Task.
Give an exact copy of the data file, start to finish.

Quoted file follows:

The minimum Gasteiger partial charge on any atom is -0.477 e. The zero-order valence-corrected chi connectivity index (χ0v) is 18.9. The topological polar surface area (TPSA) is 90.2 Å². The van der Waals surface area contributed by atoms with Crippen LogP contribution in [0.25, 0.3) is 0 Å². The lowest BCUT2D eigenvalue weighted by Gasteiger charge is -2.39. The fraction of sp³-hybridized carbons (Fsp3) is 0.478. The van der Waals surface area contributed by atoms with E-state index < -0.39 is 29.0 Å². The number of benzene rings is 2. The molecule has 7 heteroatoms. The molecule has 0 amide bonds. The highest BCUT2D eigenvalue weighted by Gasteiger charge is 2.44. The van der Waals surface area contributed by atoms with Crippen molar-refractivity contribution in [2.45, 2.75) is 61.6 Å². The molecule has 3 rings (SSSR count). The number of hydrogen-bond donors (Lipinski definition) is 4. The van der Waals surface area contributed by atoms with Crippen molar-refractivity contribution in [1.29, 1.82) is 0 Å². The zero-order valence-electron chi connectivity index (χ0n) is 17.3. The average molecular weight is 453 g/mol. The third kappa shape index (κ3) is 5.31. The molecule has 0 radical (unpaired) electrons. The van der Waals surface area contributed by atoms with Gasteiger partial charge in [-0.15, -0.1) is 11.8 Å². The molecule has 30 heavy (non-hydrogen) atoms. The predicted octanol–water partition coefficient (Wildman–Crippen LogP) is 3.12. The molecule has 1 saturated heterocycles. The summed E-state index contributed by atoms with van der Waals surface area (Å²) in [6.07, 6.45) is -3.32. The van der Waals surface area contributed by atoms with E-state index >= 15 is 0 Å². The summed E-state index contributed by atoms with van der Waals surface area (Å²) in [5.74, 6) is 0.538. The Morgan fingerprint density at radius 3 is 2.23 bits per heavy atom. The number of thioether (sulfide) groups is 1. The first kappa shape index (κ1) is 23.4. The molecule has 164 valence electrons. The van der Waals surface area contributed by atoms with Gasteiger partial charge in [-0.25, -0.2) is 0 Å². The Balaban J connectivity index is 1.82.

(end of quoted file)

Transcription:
The minimum Gasteiger partial charge on any atom is -0.477 e. The zero-order valence-corrected chi connectivity index (χ0v) is 18.9. The topological polar surface area (TPSA) is 90.2 Å². The van der Waals surface area contributed by atoms with Crippen LogP contribution in [0.25, 0.3) is 0 Å². The lowest BCUT2D eigenvalue weighted by Gasteiger charge is -2.39. The fraction of sp³-hybridized carbons (Fsp3) is 0.478. The van der Waals surface area contributed by atoms with E-state index < -0.39 is 29.0 Å². The number of benzene rings is 2. The molecule has 7 heteroatoms. The molecule has 0 amide bonds. The highest BCUT2D eigenvalue weighted by Gasteiger charge is 2.44. The van der Waals surface area contributed by atoms with Crippen molar-refractivity contribution in [2.45, 2.75) is 61.6 Å². The molecule has 3 rings (SSSR count). The number of hydrogen-bond donors (Lipinski definition) is 4. The van der Waals surface area contributed by atoms with Crippen molar-refractivity contribution in [1.29, 1.82) is 0 Å². The zero-order valence-electron chi connectivity index (χ0n) is 17.3. The average molecular weight is 453 g/mol. The third kappa shape index (κ3) is 5.31. The molecule has 0 radical (unpaired) electrons. The van der Waals surface area contributed by atoms with Gasteiger partial charge in [-0.15, -0.1) is 11.8 Å². The molecule has 30 heavy (non-hydrogen) atoms. The predicted octanol–water partition coefficient (Wildman–Crippen LogP) is 3.12. The molecule has 1 saturated heterocycles. The summed E-state index contributed by atoms with van der Waals surface area (Å²) in [6.07, 6.45) is -3.32. The van der Waals surface area contributed by atoms with E-state index >= 15 is 0 Å². The summed E-state index contributed by atoms with van der Waals surface area (Å²) in [5.74, 6) is 0.538. The Morgan fingerprint density at radius 3 is 2.23 bits per heavy atom. The number of thioether (sulfide) groups is 1. The first kappa shape index (κ1) is 23.4. The molecule has 164 valence electrons. The van der Waals surface area contributed by atoms with Gasteiger partial charge in [-0.25, -0.2) is 0 Å². The Balaban J connectivity index is 1.82.